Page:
White Panda OBD-II Interface

The White Panda is a universal car interface for your car's OBD-II port. It allows you full access to the many communication buses of your car from a computer or a phone. Using the Panda with Cabana software (link in documents section) is like a Fitbit for your car. Track your RPMs, MPG, cornering G-force, battery life, and so much more. Panda also works as a CAN to USB adapter.

The White Panda supports 3x CAN, 2x LIN, and 1x GMLAN. On the computer side, it is equipped with both USB and Wi-Fi as well as utilizing an STM32F413 for low level communication and an ESP8266 for Wi-Fi. Both are connected over high speed SPI, so the Panda is actually capable of dumping the full contents of the busses over Wi-Fi, unlike other dongles on the market. On top of all of these great features, it can also charge your phone!

This is second generation hardware, reusing code and parts from the NEO interface board.

Important: This is for advanced users only! It is possible to brick your car with this device. Additionally, it's best security practice that you not leave this plugged in to the OBD-II port when not in use.
  • 3x CAN
  • 2x LIN
  • 1x GMLAN
  • USB A
  • Wi-Fi White Panda OBD-II Interface Product Help and Resources

Core Skill: Programming

If a board needs code or communicates somehow, you're going to need to know how to program or interface with it. The programming skill is all about communication and code.

4 Programming

Skill Level: Experienced - You will require a firm understanding of programming, the programming toolchain, and may have to make decisions on programming software or language. You may need to decipher a proprietary or specialized communication protocol. A logic analyzer might be necessary.
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Core Skill: Electrical Prototyping

If it requires power, you need to know how much, what all the pins do, and how to hook it up. You may need to reference datasheets, schematics, and know the ins and outs of electronics.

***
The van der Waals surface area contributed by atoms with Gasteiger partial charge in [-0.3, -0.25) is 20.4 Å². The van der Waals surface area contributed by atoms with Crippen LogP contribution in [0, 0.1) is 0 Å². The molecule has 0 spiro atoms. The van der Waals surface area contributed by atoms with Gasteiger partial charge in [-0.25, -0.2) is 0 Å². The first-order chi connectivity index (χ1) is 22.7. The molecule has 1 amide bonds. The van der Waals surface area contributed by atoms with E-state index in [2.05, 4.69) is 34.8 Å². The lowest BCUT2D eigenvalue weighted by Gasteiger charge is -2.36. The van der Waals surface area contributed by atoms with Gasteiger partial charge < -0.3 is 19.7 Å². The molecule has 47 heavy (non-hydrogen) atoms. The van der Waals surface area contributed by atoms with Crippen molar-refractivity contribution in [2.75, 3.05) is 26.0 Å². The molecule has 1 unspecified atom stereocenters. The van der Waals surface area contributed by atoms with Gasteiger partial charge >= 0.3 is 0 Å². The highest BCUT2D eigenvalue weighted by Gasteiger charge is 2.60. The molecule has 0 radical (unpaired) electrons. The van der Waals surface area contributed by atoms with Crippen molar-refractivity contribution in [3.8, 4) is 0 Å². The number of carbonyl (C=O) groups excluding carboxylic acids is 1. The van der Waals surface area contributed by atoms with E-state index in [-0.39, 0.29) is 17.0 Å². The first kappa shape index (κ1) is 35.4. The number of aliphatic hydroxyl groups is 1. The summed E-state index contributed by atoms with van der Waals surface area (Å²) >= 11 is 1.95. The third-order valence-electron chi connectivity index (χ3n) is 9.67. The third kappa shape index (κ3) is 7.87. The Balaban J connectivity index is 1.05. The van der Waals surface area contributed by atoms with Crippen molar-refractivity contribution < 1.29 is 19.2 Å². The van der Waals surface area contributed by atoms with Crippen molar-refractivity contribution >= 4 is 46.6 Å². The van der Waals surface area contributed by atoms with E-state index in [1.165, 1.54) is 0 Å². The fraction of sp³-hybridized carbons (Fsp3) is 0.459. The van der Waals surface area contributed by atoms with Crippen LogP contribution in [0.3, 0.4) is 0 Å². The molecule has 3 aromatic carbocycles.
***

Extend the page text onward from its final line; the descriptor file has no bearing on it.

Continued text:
2 Electrical Prototyping

Skill Level: Rookie - You may be required to know a bit more about the component, such as orientation, or how to hook it up, in addition to power requirements. You will need to understand polarized components.
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Looking for answers to technical questions?

We welcome your comments and suggestions below. However, if you are looking for solutions to technical questions please see our Technical Assistance page.

  • PhilWheat / about 5 years ago / 1

    It looks like the mobile app (chffr) no longer supports this - only allowing the DashCam DevKit to connect.

    Do note that it does require a USB-A to USB-A cable or one of their adapters to use with a laptop. It does not appear to work with USB-A to USB-C cables. Looks like most of the documentation on the Wiki is out of date - the page for the Panda has a lot of broken links.

    I'll try to update more once I manage to get it set up.

    • PhilWheat / about 5 years ago / 1

      And just saw the announcement - this is now EOL hardware. They hope to continue support for around a year.

  • How does this compare with the ELM 327 chip? Does it offer the ability to communicate with additional modules like ABS?

    • Pearce / about 5 years ago / 1

      Most ELM327 dongles are used to do standard error code diagnostics as well as gather small bits of information about the car using different standards and protocols. I believe that most ELM327 dongles only read data from one CAN bus as well. Panda can read up to 3 CAN busses and is used more to read (and through other software, log) data and CAN messages on the car. Panda support for OEM software suites, such as Toyota Techstream and Honda's HDS, has been added to allow individuals to read the same kind of diagnostics info that the standard ELM327 dongles provide.

Customer Reviews

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Getting help for this thing is tough, even as an advanced user. I had it working as a network interface in Linux, as well as using Cabana to sniff. Then I tried to use it over WiFi, which didn't work out, and then Cabana stopped working.